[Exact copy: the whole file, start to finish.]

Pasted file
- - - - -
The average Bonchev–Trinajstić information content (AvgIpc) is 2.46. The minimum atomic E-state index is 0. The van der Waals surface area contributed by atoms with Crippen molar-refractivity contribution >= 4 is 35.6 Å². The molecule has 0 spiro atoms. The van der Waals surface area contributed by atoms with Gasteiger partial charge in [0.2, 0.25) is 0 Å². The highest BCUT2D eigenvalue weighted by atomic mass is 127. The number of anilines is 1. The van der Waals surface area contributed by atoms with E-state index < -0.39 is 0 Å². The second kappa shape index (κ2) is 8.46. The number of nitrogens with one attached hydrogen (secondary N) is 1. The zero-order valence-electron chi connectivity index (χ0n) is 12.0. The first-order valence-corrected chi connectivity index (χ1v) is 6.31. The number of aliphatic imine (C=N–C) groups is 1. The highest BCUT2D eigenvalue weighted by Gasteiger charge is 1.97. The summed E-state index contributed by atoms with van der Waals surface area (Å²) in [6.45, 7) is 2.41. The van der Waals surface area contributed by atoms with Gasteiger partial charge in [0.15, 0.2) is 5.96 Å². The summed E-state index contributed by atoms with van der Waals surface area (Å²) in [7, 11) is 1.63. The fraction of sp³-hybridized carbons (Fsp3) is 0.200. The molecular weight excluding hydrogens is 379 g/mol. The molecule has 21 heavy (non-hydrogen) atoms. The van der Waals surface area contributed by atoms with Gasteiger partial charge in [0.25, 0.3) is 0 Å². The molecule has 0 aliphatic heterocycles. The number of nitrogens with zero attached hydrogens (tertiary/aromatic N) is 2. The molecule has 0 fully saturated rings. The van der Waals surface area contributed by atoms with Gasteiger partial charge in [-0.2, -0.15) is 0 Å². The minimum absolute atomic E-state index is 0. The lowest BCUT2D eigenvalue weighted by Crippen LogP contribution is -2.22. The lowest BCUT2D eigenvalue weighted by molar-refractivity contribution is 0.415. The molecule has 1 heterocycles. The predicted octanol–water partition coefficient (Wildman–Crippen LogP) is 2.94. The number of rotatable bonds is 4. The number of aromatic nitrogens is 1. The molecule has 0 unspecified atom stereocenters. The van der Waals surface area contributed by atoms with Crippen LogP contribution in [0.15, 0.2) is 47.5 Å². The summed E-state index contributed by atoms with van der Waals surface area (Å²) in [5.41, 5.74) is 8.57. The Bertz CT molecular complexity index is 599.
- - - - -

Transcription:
The average Bonchev–Trinajstić information content (AvgIpc) is 2.46. The minimum atomic E-state index is 0. The van der Waals surface area contributed by atoms with Crippen molar-refractivity contribution >= 4 is 35.6 Å². The molecule has 0 spiro atoms. The van der Waals surface area contributed by atoms with Gasteiger partial charge in [0.2, 0.25) is 0 Å². The highest BCUT2D eigenvalue weighted by atomic mass is 127. The number of anilines is 1. The van der Waals surface area contributed by atoms with E-state index < -0.39 is 0 Å². The second kappa shape index (κ2) is 8.46. The number of nitrogens with one attached hydrogen (secondary N) is 1. The zero-order valence-electron chi connectivity index (χ0n) is 12.0. The first-order valence-corrected chi connectivity index (χ1v) is 6.31. The number of aliphatic imine (C=N–C) groups is 1. The highest BCUT2D eigenvalue weighted by Gasteiger charge is 1.97. The summed E-state index contributed by atoms with van der Waals surface area (Å²) in [6.45, 7) is 2.41. The van der Waals surface area contributed by atoms with Gasteiger partial charge in [0.15, 0.2) is 5.96 Å². The summed E-state index contributed by atoms with van der Waals surface area (Å²) in [7, 11) is 1.63. The fraction of sp³-hybridized carbons (Fsp3) is 0.200. The molecular weight excluding hydrogens is 379 g/mol. The molecule has 21 heavy (non-hydrogen) atoms. The van der Waals surface area contributed by atoms with Gasteiger partial charge in [0.25, 0.3) is 0 Å². The molecule has 0 aliphatic heterocycles. The number of nitrogens with zero attached hydrogens (tertiary/aromatic N) is 2. The molecule has 0 fully saturated rings. The van der Waals surface area contributed by atoms with Gasteiger partial charge in [-0.2, -0.15) is 0 Å². The minimum absolute atomic E-state index is 0. The lowest BCUT2D eigenvalue weighted by Crippen LogP contribution is -2.22. The lowest BCUT2D eigenvalue weighted by molar-refractivity contribution is 0.415. The molecule has 1 heterocycles. The predicted octanol–water partition coefficient (Wildman–Crippen LogP) is 2.94. The number of rotatable bonds is 4. The number of aromatic nitrogens is 1. The molecule has 0 unspecified atom stereocenters. The van der Waals surface area contributed by atoms with Crippen LogP contribution in [0.15, 0.2) is 47.5 Å². The summed E-state index contributed by atoms with van der Waals surface area (Å²) in [5.41, 5.74) is 8.57. The Bertz CT molecular complexity index is 599.